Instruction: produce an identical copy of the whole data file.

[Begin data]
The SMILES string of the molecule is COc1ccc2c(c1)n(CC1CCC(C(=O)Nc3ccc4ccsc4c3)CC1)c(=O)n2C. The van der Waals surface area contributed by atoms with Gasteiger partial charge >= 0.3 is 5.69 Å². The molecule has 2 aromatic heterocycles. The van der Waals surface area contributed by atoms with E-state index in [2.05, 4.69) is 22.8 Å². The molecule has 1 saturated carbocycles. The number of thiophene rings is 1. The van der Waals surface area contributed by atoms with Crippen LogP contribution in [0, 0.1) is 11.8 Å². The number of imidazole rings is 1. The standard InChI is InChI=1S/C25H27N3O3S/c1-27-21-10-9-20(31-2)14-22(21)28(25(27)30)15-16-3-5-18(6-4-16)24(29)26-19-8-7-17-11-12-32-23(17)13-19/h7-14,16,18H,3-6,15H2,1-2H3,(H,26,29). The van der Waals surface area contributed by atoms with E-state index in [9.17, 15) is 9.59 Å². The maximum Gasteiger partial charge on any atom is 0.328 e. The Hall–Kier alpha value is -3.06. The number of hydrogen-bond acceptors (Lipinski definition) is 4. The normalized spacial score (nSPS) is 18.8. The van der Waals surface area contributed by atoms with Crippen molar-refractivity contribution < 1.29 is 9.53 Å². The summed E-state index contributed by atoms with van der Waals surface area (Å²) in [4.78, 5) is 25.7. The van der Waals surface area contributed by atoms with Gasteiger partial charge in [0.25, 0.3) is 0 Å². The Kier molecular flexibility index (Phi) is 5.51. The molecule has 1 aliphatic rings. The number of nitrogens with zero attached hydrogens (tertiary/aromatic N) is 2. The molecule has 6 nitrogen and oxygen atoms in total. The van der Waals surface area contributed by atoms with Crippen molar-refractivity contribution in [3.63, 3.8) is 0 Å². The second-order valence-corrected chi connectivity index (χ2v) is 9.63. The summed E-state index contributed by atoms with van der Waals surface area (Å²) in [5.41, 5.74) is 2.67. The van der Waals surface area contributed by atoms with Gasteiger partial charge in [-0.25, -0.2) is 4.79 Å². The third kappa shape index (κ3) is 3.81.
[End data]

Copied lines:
The SMILES string of the molecule is COc1ccc2c(c1)n(CC1CCC(C(=O)Nc3ccc4ccsc4c3)CC1)c(=O)n2C. The van der Waals surface area contributed by atoms with Gasteiger partial charge >= 0.3 is 5.69 Å². The molecule has 2 aromatic heterocycles. The van der Waals surface area contributed by atoms with E-state index in [2.05, 4.69) is 22.8 Å². The molecule has 1 saturated carbocycles. The number of thiophene rings is 1. The van der Waals surface area contributed by atoms with Crippen LogP contribution in [0, 0.1) is 11.8 Å². The number of imidazole rings is 1. The standard InChI is InChI=1S/C25H27N3O3S/c1-27-21-10-9-20(31-2)14-22(21)28(25(27)30)15-16-3-5-18(6-4-16)24(29)26-19-8-7-17-11-12-32-23(17)13-19/h7-14,16,18H,3-6,15H2,1-2H3,(H,26,29). The van der Waals surface area contributed by atoms with E-state index in [9.17, 15) is 9.59 Å². The maximum Gasteiger partial charge on any atom is 0.328 e. The Hall–Kier alpha value is -3.06. The number of hydrogen-bond acceptors (Lipinski definition) is 4. The normalized spacial score (nSPS) is 18.8. The van der Waals surface area contributed by atoms with Crippen molar-refractivity contribution < 1.29 is 9.53 Å². The summed E-state index contributed by atoms with van der Waals surface area (Å²) in [4.78, 5) is 25.7. The van der Waals surface area contributed by atoms with Gasteiger partial charge in [0.25, 0.3) is 0 Å². The Kier molecular flexibility index (Phi) is 5.51. The molecule has 1 aliphatic rings. The number of nitrogens with zero attached hydrogens (tertiary/aromatic N) is 2. The molecule has 6 nitrogen and oxygen atoms in total. The van der Waals surface area contributed by atoms with Crippen molar-refractivity contribution in [3.63, 3.8) is 0 Å². The second-order valence-corrected chi connectivity index (χ2v) is 9.63. The summed E-state index contributed by atoms with van der Waals surface area (Å²) in [5.41, 5.74) is 2.67. The van der Waals surface area contributed by atoms with Gasteiger partial charge in [-0.25, -0.2) is 4.79 Å². The third kappa shape index (κ3) is 3.81.